We had a ridiculous amount of fun at the Everglades Alligator Farm, in spite of it dumping rain on us an hour after the photo below was taken.
The Everglades Alligator Farm claims to be the oldest alligator farm in South Florida, with 2,000 alligators. They are located near the entrance of Everglades National Park. It was super touristy, but still a good visit.
We got there as the hourly airboat ride was getting read to board, so we went straight there. It’s a good thing we did because the rides an hour later got delayed/cancelled because it was raining so hard. Our driver told us that when it’s raining hard, they worry about the visibility. If a boat is out of commission, it’s hard to get another boat out there to rescue it.
The airboat ride was actually fun – I had super low expectations. Those in the front row are told they may get wet, and the water does flow on the floor, so keep your backpacks off the floor. In the second row, our feet got wet, but we weren’t too wet otherwise. The boat is really loud – you get headphones to block the noise and it’s a good idea to wear them. The boat is propelled by the high intensity fan, and you actually drive over the grass at times. The driver does some 360 turns for fun (and yes, they ask for tips later). The ride is about 20-25 minutes.
The farm has about 6-8 pens with alligators that are about 2 years old (see above). You can buy food to feed them ($3.50) which I did. Just throw the food into any of the pens and the alligators will climb over each other trying to get the food. It was oddly satisfying. They normally grow a foot a year, but can grow faster with all the food tourists give them.
They have an alligator show, where a handler explains about alligators and crocodiles. Crocs live in most tropical areas, and alligators are only in the U.S. (American alligators) and China (Chinese alligators). Florida is the only place with both alligators and crocs. He showed how it is safe (relatively) to pull an alligator by its tail to move it, and then he showed some ninja moves with the hold below, the bulldog technique – and they then tie the jaw. Don’t try this at home. Apparently this was a move by the Native Americans. They moved alligators like this for meat, as killing them and transporting them resulted in spoiled meat.
Alligators bite with 3,000 pounds of pressure per square inch. They have 40 teeth on top and 40 on the bottom, and go through 2,000-3,000 sets in their lifetime. The back of their throats can shut down (the glottus), allowing them to drown their prey without drowning themselves. They only breathe through their nostrils. Alligators cannot see directly in front of them, but only to the side. Under the water, they seal their ears. Their brains, on top of their heads, is only the size of a thumbnail.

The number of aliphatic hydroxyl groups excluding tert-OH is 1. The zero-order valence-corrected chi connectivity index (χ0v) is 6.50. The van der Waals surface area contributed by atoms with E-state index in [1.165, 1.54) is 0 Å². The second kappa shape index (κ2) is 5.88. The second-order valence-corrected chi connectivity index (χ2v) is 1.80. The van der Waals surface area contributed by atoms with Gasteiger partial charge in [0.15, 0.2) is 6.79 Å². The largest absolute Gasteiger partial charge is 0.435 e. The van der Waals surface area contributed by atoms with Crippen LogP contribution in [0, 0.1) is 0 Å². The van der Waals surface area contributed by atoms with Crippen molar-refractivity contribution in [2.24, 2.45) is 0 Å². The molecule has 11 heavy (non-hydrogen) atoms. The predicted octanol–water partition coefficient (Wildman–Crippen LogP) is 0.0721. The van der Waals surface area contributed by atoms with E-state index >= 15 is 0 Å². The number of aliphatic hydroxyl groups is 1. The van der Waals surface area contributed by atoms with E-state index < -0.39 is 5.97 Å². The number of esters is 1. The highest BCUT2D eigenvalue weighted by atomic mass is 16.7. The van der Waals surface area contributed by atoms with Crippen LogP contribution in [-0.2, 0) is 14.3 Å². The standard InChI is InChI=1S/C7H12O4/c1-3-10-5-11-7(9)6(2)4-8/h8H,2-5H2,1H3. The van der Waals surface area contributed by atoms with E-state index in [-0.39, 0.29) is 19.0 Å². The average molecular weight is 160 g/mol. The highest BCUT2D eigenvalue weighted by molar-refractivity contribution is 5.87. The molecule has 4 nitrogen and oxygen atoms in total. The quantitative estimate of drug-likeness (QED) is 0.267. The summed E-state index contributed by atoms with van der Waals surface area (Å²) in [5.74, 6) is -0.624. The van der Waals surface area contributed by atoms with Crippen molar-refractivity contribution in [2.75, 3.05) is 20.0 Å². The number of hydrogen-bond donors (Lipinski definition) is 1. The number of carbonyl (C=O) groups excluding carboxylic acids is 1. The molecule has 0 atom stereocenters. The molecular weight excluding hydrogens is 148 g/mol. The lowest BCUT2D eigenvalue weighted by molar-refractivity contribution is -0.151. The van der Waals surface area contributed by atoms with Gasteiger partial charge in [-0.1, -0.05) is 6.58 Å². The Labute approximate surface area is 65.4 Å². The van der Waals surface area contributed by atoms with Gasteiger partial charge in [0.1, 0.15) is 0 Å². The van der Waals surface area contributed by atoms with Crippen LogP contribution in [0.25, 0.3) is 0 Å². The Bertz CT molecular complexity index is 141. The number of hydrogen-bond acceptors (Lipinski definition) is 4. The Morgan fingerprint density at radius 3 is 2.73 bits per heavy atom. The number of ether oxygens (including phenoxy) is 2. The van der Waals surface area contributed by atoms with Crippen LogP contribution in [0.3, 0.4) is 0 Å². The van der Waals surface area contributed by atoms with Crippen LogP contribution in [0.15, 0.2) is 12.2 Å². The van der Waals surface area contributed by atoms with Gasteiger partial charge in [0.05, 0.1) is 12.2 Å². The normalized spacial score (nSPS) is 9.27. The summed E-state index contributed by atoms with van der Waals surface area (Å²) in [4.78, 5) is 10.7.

They let you hold a baby alligator after the show. I wanted to do this, but didn’t want to wait or push in front of the kids.
Alligator farming is a strange idea to those of us outside of Florida. According to the Miami New Times, alligator eggs can sell for $60+ each, while skins sell for $40/foot. Florida had 17 active alligator farms in 2015, which sold $6.8 million in hides and $1.7 million in meat.
This slightly blurry picture above and below show the alligators eating the food pellets we threw, while it was raining.
Yes, they sell alligator food humans can eat. The kiosk you see sells “alligator bites” – fried chunks of alligator you can eat plain or in a taco. We got tacos. They tasted like chicken. I think they do sell these alligators for meat, but they do not process them here. As you can see, it was raining – and it did not stop.
They have an indoor exhibit as well, with these alligator and crocodile skins, as well as other reptiles and snakes (alive). They have other outdoor exhibits of other animals like turtles, a bobcat, birds, and some other animals.
We tried to go to the alligator feeding show at 2:00, but no one showed up except the tourists and alligators. Still, the alligators seemed to know it was that time, and they started crawling onto land and congregating together in the water. Apparently 500 gators live in this pond.
If you to go the Everglades Alligator Farm
Where: The Everglades Alligator Farm is in between Miami and the Florida Keys at 40351 Southwest 192nd Avenue, Homestead, FL.
Cost: Prices vary depending on what you want to do. There is a discount to book online. Plan on at least $22-24 for kids 4-11 (free under 4), and $29-32 for ages 12+. That includes an airboat ride and entrance to see everything.
Amenities: You can buy food at the gater bites kiosk, with hot dogs, ice cream and gater bites. They have a gift shop and you can buy gater food as well.